2020 ENVIRONMENT AWARD FOR CHILDREN’S LITERATURE
Books are one of the best ways I know for children to learn about nature, issues of the environment, and sustainability in general. While there is much to be said about learning and exploring in nature, there is also much to be gained from exploring words, images and ideas in worthy non-fiction and fiction texts.
Each year I purchase the books on this list for my school and home library because the judges carefully select books for children approx 3-13 years that both educate and nurture a deep love of words and of the natural world.
Since 1994, the Wilderness Society has awarded outstanding children’s books that promote a love of nature, and a sense of caring and responsibility for the environment. Past recipients of the Environment Award for Children’s Literature include Tim Winton, Paul Jennings, Jackie French, the late Narelle Oliver, Coral Tulloch, Trent Maxwell, Graeme Base and Wendy Orr.
2020 Environment Award for Children’s Literature
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‘Eco Rangers: Microbat Mayhem’
by Candice Lemon-Scott. Illustrated by Aska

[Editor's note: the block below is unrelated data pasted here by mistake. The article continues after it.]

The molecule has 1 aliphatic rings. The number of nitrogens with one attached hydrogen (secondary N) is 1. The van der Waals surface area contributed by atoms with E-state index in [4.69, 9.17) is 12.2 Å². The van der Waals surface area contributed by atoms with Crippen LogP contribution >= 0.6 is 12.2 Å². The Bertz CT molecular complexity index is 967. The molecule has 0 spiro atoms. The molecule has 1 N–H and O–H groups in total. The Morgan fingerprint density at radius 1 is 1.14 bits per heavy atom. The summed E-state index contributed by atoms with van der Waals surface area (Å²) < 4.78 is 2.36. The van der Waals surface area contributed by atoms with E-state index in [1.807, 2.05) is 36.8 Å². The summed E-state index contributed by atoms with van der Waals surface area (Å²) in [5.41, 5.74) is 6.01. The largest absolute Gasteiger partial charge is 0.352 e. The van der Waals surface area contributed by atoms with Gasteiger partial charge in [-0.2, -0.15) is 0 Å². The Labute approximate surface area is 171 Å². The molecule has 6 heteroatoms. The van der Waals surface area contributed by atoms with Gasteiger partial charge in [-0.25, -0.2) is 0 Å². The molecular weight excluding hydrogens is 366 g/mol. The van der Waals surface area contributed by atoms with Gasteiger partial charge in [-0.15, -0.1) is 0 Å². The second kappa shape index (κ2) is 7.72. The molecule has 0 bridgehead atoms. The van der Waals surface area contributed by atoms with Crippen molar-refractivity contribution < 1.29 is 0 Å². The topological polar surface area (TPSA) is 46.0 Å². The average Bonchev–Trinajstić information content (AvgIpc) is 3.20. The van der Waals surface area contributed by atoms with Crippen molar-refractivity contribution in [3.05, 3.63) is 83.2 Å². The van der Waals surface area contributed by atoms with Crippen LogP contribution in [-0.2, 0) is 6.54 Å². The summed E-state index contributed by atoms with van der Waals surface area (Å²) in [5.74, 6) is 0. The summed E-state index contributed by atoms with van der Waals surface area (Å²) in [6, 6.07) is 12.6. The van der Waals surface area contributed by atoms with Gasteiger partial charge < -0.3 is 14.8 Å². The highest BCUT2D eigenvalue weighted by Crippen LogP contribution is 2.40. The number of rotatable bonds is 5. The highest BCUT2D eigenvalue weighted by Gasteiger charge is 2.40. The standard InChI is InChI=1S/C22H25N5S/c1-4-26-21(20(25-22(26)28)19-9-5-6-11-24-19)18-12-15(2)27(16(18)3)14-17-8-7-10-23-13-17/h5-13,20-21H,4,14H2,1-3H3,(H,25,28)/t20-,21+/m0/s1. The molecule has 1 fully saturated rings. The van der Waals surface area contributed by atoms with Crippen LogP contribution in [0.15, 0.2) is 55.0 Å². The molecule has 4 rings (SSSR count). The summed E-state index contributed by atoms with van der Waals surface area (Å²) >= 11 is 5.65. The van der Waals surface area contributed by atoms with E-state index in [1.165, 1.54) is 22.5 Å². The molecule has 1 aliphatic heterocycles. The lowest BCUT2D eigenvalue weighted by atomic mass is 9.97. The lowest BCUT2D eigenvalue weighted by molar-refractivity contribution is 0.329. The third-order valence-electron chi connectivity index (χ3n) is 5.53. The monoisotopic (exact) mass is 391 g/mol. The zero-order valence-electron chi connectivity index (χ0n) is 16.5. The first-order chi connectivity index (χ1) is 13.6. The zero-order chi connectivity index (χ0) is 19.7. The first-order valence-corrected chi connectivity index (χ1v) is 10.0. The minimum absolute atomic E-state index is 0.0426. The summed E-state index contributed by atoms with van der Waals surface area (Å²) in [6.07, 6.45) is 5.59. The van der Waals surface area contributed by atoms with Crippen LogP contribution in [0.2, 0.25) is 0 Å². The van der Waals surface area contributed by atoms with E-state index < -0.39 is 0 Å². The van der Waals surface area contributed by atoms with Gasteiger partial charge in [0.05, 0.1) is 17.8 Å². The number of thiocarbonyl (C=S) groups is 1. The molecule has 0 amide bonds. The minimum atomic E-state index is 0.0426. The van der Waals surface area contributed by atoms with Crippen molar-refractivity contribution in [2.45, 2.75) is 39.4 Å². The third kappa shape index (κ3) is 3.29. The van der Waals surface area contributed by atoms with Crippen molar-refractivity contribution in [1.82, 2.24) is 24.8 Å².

‘Super Sidekicks 2: Ocean’s Revenge’
by Gavin Aung Than
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‘You Can Change the World’
by Lucy Bell, Astred Hicks and Elysia Clapin
‘Fauna: Australia’s Most Curious Creatures’
by Tania McCartney
‘A Hollow is a Home’
by Abbie Mitchell. Illustrated by Astred Hicks
‘Explore Your World: Weird, Wild, Amazing!’
by Tim Flannery. Illustrated by Sam Caldwell
Print & eBook available
by Christopher Cheng & Bruce Whatley
‘One Careless Night’
by Christina Booth
by Andrew Kelly, Aunty Joy Murphy and Lisa Kennedy
‘The Fate of Fausto’
by Oliver Jeffers
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This shortlist contains some fabulous books which are perfect for home, school and library use. You can see a review and teachers’ notes of ‘Microbat Mayhem’ here and a review of ‘A Hollow is a Home’ here.
The 2019 short list can be seen here and I would encourage you to add these books to your collections also.
Chapter 10 of my book ‘Raising Readers’ explores issues of sustainability, the natural world and books more deeply, with a great contribution from one of my favs, Dr Lyndal O’Gorman.